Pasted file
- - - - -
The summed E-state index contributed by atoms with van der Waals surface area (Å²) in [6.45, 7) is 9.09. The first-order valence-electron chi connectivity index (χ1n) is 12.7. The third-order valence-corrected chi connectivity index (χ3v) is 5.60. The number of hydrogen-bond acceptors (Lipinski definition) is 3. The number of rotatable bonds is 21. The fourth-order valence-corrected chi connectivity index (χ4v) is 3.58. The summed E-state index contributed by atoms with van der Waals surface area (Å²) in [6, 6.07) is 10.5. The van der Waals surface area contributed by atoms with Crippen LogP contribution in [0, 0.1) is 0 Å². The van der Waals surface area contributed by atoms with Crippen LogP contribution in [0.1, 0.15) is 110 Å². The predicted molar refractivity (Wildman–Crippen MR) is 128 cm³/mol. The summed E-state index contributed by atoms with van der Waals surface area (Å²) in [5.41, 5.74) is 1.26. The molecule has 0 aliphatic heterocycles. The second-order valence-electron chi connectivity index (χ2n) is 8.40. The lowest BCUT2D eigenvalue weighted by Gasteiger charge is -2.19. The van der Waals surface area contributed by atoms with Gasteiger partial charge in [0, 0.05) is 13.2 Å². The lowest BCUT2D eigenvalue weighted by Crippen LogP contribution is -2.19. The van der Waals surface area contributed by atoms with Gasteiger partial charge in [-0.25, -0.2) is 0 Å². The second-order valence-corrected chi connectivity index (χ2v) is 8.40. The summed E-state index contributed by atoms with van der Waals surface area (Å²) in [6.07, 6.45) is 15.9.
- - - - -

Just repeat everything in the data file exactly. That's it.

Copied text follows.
The summed E-state index contributed by atoms with van der Waals surface area (Å²) in [6.45, 7) is 9.09. The first-order valence-electron chi connectivity index (χ1n) is 12.7. The third-order valence-corrected chi connectivity index (χ3v) is 5.60. The number of hydrogen-bond acceptors (Lipinski definition) is 3. The number of rotatable bonds is 21. The fourth-order valence-corrected chi connectivity index (χ4v) is 3.58. The summed E-state index contributed by atoms with van der Waals surface area (Å²) in [6, 6.07) is 10.5. The van der Waals surface area contributed by atoms with Crippen LogP contribution in [0, 0.1) is 0 Å². The van der Waals surface area contributed by atoms with Crippen LogP contribution in [0.1, 0.15) is 110 Å². The predicted molar refractivity (Wildman–Crippen MR) is 128 cm³/mol. The summed E-state index contributed by atoms with van der Waals surface area (Å²) in [5.41, 5.74) is 1.26. The molecule has 0 aliphatic heterocycles. The second-order valence-electron chi connectivity index (χ2n) is 8.40. The lowest BCUT2D eigenvalue weighted by Gasteiger charge is -2.19. The van der Waals surface area contributed by atoms with Gasteiger partial charge in [0, 0.05) is 13.2 Å². The lowest BCUT2D eigenvalue weighted by Crippen LogP contribution is -2.19. The van der Waals surface area contributed by atoms with Gasteiger partial charge in [-0.25, -0.2) is 0 Å². The second-order valence-corrected chi connectivity index (χ2v) is 8.40. The summed E-state index contributed by atoms with van der Waals surface area (Å²) in [6.07, 6.45) is 15.9.